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Ecologists from Gwent Wildlife Trust have discovered many rare plants during a detailed survey of a newly-listed nature reserve which also provides a refuge for a number of threatened birds.
Beacon Hill has been transformed into the largest lowland heathland in Monmouthshire over the past five years after Forestry Commission Wales cleared the area of trees.
FC Wales carried out the restoration work in order to safeguard the precious plants, shrubs and wildlife that are only found within a lowland heathland habitat.
Four Welsh mountain ponies have since been released onto the site to graze the heathland, which is a favourite area for the endangered nightjar as well as other rare birds like the tree pipit, brambling, redpoll and stonechat.
Gwent Wildlife Trust registered the site as one of its listed nature reserves in Gwent earlier this year after preparing a management plan for Beacon Hill on behalf of FC Wales.
Now, the Trust is carrying out a detailed ecological survey which will provide FC Wales with vital information for the management of the habitat near the village of Trellech, which is on the main Monmouth to Chepstow road.
Some interesting plants found in the heathland so far include climbing corydalis, lousewort, heath milkwort, heather (ling), bell heather and bilberry. Along the track leading to the heathland are plants such as bee orchid, centuary and fairy flax.
Only a few areas of lowland heathland remain in Gwent and the Local Biodiversity Action Plan aims to re-establish 44 hectares of lowland heathland. Measuring 28 hectares – the size of 75 football pitches – the heathland restoration work at Beacon Hill, along with a 13-hectare site just a stone’s throw away at Broadmeend, will contribute 93% to this restoration target.
It is one of two areas – the other is on Broad Meend – that have recently been cleared in order to re-establish a lowland heathland habitat in Gwent.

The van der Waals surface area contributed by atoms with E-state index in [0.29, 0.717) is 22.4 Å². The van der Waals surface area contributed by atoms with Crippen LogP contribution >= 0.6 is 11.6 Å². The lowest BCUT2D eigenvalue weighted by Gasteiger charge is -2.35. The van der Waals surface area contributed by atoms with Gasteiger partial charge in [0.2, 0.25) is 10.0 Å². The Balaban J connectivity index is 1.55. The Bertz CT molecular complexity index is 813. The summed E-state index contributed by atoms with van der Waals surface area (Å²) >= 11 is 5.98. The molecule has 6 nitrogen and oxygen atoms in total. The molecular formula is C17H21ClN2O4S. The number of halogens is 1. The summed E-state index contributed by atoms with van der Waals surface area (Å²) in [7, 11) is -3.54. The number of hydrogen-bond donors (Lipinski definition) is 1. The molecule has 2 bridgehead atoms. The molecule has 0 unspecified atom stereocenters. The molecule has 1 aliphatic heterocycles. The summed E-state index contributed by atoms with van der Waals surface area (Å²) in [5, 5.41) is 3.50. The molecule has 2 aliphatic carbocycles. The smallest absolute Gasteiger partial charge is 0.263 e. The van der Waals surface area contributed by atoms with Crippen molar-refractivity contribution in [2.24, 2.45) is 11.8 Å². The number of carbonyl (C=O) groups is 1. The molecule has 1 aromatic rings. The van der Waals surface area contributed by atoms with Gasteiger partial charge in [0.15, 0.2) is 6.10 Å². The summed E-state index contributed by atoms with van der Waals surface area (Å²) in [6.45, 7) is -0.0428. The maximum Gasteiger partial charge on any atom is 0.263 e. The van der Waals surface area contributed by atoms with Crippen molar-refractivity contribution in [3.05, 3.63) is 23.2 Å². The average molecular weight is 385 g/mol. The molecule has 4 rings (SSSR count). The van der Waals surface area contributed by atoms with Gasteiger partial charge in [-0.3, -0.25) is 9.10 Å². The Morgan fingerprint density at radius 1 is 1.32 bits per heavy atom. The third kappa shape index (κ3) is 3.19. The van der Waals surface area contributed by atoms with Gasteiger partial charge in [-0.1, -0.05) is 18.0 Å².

Richard Gable, FC Wales Local Area Manager, said the restoration of lowland heathland on Beacon Hill had led to a wide range of environmental benefits, including providing essential habitats for endangered wildlife and plants.
“We are very proud of our lowland heathland restoration site at Beacon Hill, which is the largest area supporting this habitat type in the whole of Monmouthshire,” he said.
“We are particularly pleased to be working in close partnership with Gwent Wildlife Trust, who have the knowledge and expertise to enable us to manage the habitat for nature conservation and on a sustainable basis into the future.”
The survey work on Beacon Hill will take Gwent Wildlife Trust most of the summer to complete.
NOTES TO EDITORS
Forestry Commission Wales is the Welsh Assembly Government’s department of forestry and manages the 126,000 hectares/311,000 acres of woodlands owned by the Assembly Government.
More information on the woodlands of Wales is available on the Forestry Commission Wales website at www.forestry.gov.uk/wales
Gwent Wildlife Trust has a vision of an environment rich in wildlife for everyone and works to rebuild biodiversity and engage people with their environment. It manages land, campaigns for wildlife, promotes appreciation of wildlife and fosters sustainable living. It is supported by more than 10,000 members and seven local members groups.
For more information on the Gwent Wildlife Trust, visit GWT’s website at: www.gwentwildlife.org
For more information on the survey, contact Richard Gable on 01291 627412, mobile 07789 653882, email email@example.com
Media enquiries to Forestry Commission Wales Information Officer Clive Davies on 0300 068 0061, mobile 07788 190922.